|Designers||Laurel Intelligent Systems|
|First published||December 1993|
|Key sizes||64 bits|
|Block sizes||64 bits|
|Best public cryptanalysis|
|Differential and linear cryptanalysis|
In cryptography, SXAL (Substitution Xor ALgorithm, sometimes called SXAL8) is a block cipher designed in 1993 by Yokohama-based Laurel Intelligent Systems. It is normally used in a special mode of operation called MBAL (Multi Block ALgorithm). SXAL/MBAL has been used for encryption in a number of Japanese PC cards and smart cards.
SXAL is an 8-round substitution-permutation network with block size and key size of 64 bits each. All operations are byte-oriented. The algorithm uses a single 8×8-bit S-box K, designed so that both K(X) and X XOR K(X) are injective functions. In each round, the bytes of the block are first permuted. Then each byte is XORed with a key byte and an earlier ciphertext byte, processed through the S-box, and XORed with the previous plaintext byte.
MBAL is an encryption algorithm built using SXAL that can be applied to messages any number of bytes in length (at least 8). It uses two 64-bit extended keys for key whitening on the first 64 bits. The algorithm consists of 9 steps:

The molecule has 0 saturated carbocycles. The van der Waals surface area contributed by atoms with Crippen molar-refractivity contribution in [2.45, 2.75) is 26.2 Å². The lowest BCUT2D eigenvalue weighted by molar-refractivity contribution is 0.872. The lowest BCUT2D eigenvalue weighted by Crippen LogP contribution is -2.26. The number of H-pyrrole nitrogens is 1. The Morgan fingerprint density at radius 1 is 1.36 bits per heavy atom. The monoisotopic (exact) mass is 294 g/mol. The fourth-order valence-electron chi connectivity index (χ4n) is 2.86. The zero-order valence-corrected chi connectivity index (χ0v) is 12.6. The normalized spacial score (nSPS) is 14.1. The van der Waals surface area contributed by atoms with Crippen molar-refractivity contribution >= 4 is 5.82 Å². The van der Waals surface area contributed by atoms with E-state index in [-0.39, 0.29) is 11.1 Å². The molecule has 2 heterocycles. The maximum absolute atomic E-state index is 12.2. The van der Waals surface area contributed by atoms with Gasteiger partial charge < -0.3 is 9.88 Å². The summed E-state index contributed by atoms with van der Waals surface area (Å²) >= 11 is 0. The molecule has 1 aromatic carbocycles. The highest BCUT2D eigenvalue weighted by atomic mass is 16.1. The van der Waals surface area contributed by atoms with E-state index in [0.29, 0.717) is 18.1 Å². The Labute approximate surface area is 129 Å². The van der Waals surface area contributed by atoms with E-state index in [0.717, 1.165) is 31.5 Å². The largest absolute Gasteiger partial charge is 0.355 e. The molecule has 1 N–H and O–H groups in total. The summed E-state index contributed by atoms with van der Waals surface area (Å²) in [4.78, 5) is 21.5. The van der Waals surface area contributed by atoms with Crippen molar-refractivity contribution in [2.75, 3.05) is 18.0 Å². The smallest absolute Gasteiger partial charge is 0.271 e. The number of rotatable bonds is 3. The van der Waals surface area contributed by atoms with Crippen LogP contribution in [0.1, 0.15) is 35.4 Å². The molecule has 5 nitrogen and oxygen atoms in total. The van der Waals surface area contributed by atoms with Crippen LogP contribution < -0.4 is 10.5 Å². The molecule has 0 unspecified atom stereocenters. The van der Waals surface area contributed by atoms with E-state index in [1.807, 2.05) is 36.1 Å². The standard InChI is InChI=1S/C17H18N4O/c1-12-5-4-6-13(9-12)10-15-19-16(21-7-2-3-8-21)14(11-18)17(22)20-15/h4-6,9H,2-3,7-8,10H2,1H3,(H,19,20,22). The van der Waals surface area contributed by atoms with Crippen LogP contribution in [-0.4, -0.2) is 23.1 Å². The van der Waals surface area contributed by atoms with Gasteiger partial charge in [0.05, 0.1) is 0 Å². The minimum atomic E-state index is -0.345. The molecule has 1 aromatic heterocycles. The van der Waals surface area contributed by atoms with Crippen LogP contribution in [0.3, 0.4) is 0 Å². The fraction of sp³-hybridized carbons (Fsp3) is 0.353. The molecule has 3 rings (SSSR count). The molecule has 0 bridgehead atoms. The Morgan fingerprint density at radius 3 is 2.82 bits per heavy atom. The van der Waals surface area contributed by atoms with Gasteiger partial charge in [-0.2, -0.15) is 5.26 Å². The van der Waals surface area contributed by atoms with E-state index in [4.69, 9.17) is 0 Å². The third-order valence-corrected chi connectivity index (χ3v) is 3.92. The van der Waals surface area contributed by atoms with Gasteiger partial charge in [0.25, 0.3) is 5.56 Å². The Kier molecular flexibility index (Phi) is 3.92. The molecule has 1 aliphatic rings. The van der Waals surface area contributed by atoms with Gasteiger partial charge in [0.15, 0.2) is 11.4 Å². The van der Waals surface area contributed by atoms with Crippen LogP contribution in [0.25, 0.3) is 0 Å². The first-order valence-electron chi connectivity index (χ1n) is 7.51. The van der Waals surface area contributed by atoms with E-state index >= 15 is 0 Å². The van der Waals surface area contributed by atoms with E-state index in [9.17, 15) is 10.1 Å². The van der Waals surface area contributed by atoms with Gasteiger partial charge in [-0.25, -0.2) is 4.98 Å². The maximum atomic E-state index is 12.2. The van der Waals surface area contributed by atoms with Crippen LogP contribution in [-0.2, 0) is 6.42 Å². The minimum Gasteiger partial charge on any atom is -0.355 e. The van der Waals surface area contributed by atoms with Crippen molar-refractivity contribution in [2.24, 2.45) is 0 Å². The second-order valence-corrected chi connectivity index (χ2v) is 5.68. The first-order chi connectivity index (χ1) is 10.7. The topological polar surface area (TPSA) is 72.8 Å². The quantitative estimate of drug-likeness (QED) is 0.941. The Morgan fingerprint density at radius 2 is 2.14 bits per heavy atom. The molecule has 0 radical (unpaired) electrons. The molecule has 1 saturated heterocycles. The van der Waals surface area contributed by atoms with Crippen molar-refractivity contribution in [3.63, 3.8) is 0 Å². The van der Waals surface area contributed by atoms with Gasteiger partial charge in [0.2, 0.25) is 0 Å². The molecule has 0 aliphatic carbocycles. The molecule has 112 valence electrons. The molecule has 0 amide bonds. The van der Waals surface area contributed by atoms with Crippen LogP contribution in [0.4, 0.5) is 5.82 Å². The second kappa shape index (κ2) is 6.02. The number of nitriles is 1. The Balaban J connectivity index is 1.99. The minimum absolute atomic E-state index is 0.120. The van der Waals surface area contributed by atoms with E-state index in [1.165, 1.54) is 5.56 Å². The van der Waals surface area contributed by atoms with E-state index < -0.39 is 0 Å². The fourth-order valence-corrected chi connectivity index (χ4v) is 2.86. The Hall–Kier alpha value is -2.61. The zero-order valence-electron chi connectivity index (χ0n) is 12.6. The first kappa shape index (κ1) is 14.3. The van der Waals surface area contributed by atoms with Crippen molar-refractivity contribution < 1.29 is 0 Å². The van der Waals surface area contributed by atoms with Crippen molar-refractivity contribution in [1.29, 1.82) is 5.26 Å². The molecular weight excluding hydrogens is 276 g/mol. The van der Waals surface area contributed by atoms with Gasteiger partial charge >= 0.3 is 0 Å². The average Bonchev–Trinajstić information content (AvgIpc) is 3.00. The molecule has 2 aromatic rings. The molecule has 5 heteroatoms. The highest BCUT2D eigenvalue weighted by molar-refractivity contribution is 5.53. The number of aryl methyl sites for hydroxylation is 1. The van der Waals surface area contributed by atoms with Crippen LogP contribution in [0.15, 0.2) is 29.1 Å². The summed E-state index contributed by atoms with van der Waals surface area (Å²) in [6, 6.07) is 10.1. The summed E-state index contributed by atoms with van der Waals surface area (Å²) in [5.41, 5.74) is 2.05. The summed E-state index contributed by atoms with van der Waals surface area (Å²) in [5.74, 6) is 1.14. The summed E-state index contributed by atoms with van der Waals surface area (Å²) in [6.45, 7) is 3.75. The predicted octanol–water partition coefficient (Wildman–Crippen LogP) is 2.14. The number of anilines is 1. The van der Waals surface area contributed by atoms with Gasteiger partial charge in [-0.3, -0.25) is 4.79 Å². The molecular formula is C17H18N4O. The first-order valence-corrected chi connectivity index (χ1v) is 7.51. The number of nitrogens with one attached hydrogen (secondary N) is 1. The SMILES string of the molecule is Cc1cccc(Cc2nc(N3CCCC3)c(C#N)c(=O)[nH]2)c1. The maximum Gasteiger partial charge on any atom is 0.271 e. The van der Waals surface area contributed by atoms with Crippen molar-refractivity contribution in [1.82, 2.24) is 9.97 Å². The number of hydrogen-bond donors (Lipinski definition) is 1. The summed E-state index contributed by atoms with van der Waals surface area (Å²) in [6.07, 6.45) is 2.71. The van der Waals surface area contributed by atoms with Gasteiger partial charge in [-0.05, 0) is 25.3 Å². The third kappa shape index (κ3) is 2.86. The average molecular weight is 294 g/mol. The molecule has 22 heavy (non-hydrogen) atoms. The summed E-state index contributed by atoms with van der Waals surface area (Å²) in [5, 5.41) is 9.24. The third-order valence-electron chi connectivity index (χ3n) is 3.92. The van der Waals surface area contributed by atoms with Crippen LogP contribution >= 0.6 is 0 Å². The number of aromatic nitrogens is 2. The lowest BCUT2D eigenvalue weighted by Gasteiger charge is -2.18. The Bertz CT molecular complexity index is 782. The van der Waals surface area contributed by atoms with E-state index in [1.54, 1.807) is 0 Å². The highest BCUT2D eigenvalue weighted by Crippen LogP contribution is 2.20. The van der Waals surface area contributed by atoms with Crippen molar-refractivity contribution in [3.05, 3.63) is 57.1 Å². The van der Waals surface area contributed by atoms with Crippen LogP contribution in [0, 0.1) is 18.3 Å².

- Fm: An expanded version of SXAL applied to the entire message
- SXAL the block consisting of the first 4 and last 4 bytes
- Reverse the byte order of the entire message
- SXAL the ends
- Schneier, Bruce (1996). Applied Cryptography (2nd ed.). John Wiley & Sons. p. 344. ISBN 0-471-11709-9.
- ISO/IEC9979-0012 Register Entry (PDF), registered 23 October 1995
- U.S. Patent 6,038,321, a patent on a communications system using SXAL/MBAL for encryption. Includes a description of SXAL/MBAL.
- Kobayashi, Kunio; Kazumaro Aoki (April 1999). "On linear cryptanalysis of MBAL ciphers (abstract)". Electronics and Communications in Japan (Part III: Fundamental Electronic Science). Wiley Interscience. 82 (10): 1–8. ISSN 1520-6440. Retrieved 4 November 2009.
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